The semi-improvised nature of these sets has been most evident on Broken By The Hurt, a song Tim tells us they never quite got right while they were recording Living In Extraordinary Times, hence its appearance as a bonus demo track on the deluxe version rather than the standard album. Whether it’s Andy’s trumpet creating sounds you would never attribute to his instrument were your eyes closed or Tim repeating “up up up” lost in a world of his own soundtracked by his bandmates, it’s a million miles away from the popular perception of James, but right at the core of what they do and what makes them tick. The acoustic set finishes with Hello, the sound team magically creating enough separation off the unforgiving walls of the sports hall to allow us to take in the cello, piano, violin and the subtle lifting backing vocals, making it one of the highlights of the evening.
After a short break the band come back for the electric section of the evening’s entertainment. Born Of Frustration opens up proceedings, its first performance on this tour, although it’s given away by Saul playing the riff before the rest are ready to start, but as the crowd attempt to mimic Tim’s Indian cry with mixed results around us. It’s a great choice of opener though as it gets the crowd involved and allows them to then flow into the new songs that follow. Extraordinary Times, with its rumbling guitars and the contemporary feel that U2 wish they could still create, is an impressive introduction to the album it gives its name to’s material that forms a major part of the set.
Tim’s made his way down onto the walkway at the front of the stage on his crutches and decides to set up base camp here for a few songs, which means someone has to pass him the megaphone for What’s It All About? and tell him what’s being played next. He jokes he feels like Bambi On Ice being restricted by his injured foot, but what it does is create a different type of connection between the band and the audience as he sways around, desperate to let loose as the song makes its winding way through its numerous sections.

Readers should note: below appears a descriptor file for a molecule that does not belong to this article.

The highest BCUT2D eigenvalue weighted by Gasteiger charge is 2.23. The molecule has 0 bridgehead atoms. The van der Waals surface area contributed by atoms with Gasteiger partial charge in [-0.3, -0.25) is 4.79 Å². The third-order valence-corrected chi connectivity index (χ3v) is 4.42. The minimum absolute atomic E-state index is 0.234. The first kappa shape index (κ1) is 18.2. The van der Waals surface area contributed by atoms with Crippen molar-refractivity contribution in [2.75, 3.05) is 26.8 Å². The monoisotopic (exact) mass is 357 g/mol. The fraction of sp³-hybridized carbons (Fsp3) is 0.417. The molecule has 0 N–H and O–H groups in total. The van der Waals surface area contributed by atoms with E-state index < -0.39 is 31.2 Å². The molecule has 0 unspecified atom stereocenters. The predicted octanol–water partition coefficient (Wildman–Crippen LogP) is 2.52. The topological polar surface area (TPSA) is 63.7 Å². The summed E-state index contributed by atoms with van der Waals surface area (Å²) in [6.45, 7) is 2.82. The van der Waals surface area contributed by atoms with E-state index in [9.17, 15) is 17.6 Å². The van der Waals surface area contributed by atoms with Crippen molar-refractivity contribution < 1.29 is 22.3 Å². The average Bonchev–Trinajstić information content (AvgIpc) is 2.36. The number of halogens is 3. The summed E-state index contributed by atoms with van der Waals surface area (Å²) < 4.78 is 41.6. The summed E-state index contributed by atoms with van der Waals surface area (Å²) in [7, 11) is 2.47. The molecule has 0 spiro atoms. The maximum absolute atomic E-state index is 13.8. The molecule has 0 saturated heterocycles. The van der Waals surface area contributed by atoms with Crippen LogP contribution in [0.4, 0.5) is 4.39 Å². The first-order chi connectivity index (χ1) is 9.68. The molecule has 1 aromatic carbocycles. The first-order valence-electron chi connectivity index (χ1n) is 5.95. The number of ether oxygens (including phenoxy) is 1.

Moving On has probably been the post-reformation song that has had most impact for James, you sense by looking around the crowd that there are people to whom this song was a huge help in dealing with loss and celebrating life rather than mourning loss. The roar of approval it gets at the end confirms our supposition.
The live version of James 2019 feels hell-bent on challenging any perception of them being a hits-churning heritage act and the next three-song salvo provides compelling evidence to back up any waverers on this matter. In the soundcheck Saul described Jam J as post-industrial folk and it’s a pretty apt description for a song that has such a sharp-edged metallic bass line that feels like it’s warning of an impending apocalypse. Set to a wonderful strobe-lit background and Tim barking the verses through a megaphone, it might be twenty-five years old this year, but you wouldn’t know if you weren’t aware of their history.
It’s cut from the same DNA as Heads and Picture Of This Place from Living In Extraordinary Times that follow it. The former is aggressive and belligerent in its approach, spewing venom at the “white American dream” whilst the sports hall is lit up by a wall of brutal white lights, the latter a soaring glorious journey through the band’s creative thought spaces with brooding verses and a chorus that just explodes into life and lifts the whole place before heading into a stream of consciousness lyrics about male desire.